What is a Neighbourhood Plan?

A neighbourhood plan is a new type of plan introduced in the Localism Act. It will be the result of a community working together to decide how their local area should develop and grow in the future.

Who can prepare Neighbourhood Plans?

Neighbourhood plans can be prepared by parish or town councils. However, neighbourhood planning is not compulsory. You can check the boundaries of a parish on our online mapping system.

What influence does a Neighbourhood Plan have?

A neighbourhood plan is a new level of statutory planning sitting below the district Local Plan and Local Development Framework (LDF). These plans form the Development Plan and are used to determine planning applications.
A neighbourhood plan can influence the type, design, location and mix of new development, however it cannot block new development required to meet the district’s existing and future needs.

When can we start?

Local communities can start the early preparation of plans now. See the further information section below.

The Neighbourhood Planning (General) Regulations 2012 (138kb, PDF) outline detailed requirements for neighbourhood planning. This includes the procedures for designating a neighbourhood area and forum, and making neighbourhood development plans, neighbourhood development orders and Community Right to Build Orders.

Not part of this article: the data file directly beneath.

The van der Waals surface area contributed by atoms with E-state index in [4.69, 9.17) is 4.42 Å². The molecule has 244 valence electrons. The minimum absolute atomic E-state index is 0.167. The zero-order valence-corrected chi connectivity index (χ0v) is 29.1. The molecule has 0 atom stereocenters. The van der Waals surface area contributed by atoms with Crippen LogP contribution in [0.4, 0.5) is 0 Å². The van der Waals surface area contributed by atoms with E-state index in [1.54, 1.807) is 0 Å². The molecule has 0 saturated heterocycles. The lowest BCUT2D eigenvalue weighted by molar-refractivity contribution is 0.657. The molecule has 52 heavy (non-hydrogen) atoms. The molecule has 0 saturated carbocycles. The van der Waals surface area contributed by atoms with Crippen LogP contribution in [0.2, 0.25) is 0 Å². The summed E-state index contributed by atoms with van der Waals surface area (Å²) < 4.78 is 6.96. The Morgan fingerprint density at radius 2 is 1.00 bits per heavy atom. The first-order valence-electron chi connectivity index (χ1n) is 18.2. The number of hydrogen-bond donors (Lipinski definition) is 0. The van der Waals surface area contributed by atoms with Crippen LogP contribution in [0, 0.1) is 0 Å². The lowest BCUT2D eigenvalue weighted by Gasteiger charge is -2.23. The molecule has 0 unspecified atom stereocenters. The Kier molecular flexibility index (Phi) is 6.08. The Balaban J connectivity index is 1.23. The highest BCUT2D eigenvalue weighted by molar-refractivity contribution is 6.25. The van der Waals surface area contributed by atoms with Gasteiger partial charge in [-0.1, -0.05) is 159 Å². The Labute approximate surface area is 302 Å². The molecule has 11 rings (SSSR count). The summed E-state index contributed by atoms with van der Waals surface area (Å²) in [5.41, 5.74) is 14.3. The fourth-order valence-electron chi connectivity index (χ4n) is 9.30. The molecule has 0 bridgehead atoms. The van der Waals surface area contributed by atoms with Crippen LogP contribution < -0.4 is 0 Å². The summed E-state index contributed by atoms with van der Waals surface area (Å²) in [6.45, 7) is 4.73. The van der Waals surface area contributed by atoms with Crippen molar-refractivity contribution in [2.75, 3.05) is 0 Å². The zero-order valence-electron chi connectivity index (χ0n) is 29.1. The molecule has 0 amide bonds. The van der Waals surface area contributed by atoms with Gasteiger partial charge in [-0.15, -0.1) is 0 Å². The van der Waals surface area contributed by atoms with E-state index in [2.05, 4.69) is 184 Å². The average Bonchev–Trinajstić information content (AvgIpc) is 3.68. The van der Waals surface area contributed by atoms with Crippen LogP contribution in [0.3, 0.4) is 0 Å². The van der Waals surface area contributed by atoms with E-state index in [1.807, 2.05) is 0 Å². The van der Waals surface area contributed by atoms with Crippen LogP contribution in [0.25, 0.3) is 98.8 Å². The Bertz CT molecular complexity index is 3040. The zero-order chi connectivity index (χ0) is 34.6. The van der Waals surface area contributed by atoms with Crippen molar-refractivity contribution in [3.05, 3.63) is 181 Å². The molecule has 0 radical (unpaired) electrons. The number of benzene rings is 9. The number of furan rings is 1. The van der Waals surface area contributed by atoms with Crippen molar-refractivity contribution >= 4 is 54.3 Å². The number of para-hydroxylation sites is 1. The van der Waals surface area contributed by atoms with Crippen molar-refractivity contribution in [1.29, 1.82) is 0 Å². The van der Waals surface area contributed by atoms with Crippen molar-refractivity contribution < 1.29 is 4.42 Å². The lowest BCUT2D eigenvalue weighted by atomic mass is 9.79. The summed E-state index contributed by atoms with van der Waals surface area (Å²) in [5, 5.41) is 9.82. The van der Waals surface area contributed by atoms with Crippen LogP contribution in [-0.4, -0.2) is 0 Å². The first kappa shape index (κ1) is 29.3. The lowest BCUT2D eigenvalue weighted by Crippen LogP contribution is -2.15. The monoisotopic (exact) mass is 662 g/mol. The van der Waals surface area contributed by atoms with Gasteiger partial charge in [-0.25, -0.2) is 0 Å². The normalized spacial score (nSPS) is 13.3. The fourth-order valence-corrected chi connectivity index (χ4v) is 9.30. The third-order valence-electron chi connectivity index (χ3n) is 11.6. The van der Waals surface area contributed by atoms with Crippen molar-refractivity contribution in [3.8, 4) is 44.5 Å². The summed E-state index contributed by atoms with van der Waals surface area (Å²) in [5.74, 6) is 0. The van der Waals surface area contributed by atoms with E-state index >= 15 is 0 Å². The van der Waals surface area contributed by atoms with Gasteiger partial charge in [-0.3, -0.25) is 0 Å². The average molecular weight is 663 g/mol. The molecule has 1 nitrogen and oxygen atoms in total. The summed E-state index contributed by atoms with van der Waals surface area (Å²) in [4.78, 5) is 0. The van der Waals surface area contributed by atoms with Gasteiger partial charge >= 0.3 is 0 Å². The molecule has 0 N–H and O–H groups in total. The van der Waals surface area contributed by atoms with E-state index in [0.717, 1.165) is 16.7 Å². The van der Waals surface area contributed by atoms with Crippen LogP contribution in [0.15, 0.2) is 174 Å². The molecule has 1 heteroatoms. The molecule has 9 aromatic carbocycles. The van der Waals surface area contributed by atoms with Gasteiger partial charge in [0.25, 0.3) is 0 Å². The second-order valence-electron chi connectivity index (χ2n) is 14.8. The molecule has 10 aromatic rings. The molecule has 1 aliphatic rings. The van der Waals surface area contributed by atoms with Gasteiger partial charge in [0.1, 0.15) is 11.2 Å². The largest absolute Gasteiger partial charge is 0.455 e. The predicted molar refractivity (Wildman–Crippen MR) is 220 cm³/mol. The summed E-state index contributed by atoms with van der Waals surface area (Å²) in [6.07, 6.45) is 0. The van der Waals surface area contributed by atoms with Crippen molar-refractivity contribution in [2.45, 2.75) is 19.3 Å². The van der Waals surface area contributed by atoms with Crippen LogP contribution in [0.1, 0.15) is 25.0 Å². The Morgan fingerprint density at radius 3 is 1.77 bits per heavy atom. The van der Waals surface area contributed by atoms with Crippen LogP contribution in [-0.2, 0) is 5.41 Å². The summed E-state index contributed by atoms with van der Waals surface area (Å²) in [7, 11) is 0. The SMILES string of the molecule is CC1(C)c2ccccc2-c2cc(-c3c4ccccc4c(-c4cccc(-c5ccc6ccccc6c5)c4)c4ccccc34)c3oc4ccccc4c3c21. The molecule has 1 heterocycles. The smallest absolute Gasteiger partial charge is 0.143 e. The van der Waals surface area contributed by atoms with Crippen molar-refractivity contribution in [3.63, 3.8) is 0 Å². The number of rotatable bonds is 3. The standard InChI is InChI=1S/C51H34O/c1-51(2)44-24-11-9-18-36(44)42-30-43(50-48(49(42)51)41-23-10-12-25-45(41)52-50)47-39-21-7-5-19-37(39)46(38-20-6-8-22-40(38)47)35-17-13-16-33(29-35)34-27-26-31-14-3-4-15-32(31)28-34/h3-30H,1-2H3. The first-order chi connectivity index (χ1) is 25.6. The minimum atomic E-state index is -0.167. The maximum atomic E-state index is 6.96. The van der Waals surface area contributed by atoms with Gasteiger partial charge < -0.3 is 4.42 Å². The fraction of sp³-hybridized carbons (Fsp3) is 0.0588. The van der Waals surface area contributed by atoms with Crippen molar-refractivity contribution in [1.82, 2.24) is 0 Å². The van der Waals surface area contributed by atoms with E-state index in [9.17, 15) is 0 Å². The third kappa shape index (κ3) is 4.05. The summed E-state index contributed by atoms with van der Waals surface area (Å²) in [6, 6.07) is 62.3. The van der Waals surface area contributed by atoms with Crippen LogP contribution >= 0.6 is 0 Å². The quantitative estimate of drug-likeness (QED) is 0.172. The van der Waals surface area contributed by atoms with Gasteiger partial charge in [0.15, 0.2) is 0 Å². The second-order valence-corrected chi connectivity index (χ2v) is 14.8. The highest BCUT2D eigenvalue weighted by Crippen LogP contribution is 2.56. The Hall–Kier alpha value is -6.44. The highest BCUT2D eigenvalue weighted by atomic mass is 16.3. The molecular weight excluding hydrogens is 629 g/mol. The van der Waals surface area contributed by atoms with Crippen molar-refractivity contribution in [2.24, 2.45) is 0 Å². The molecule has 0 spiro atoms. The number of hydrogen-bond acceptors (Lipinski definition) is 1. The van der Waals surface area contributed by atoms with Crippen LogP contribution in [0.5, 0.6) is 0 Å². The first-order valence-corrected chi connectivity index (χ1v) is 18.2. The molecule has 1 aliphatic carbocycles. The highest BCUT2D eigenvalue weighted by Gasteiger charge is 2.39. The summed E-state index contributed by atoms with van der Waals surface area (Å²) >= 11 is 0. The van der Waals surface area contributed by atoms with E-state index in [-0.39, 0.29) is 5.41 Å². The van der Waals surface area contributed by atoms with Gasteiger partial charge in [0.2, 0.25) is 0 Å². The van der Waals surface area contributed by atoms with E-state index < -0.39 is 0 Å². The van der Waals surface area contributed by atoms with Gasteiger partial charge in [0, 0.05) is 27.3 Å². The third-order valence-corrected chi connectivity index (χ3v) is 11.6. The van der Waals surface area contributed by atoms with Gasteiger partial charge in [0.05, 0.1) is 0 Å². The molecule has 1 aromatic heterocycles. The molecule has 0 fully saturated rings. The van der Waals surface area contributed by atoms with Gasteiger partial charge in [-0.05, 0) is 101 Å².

Government will publish further regulations on neighbourhood planning referendums and guidance on neighbourhood planning will follow later this year.

What other types of neighbourhood planning are there?

A Neighbourhood Plan will set out the vision, general principles and policies for an area. There are two new other types of planning powers local communities can now use

  • Neighbourhood Development Orders – these allow for certain types of development without the need for planning permission. 
  • Community Right to Build Order– this allows a local area to build small scale housing developments, shops or community facilities.

All three types of new neighbourhood planning powers can be used in conjunction.
This does not affect the ability for local areas to continue to prepare Parish (or Community) Plans. Warwickshire Rural Community Council explain the types of Neighbourhood Development Plans.

What help is available?

The Government has funded four independent organisations to support the preparation of neighbourhood plans:

Neighbourhood plans are prepared by local communities, but we will provide some guidance and technical assistance when necessary.

Where can I find further information?

In addition, the Localism Act has a number of other new provisions in it that local communities can use A Plain English Guide to the Localism Act briefly explains these.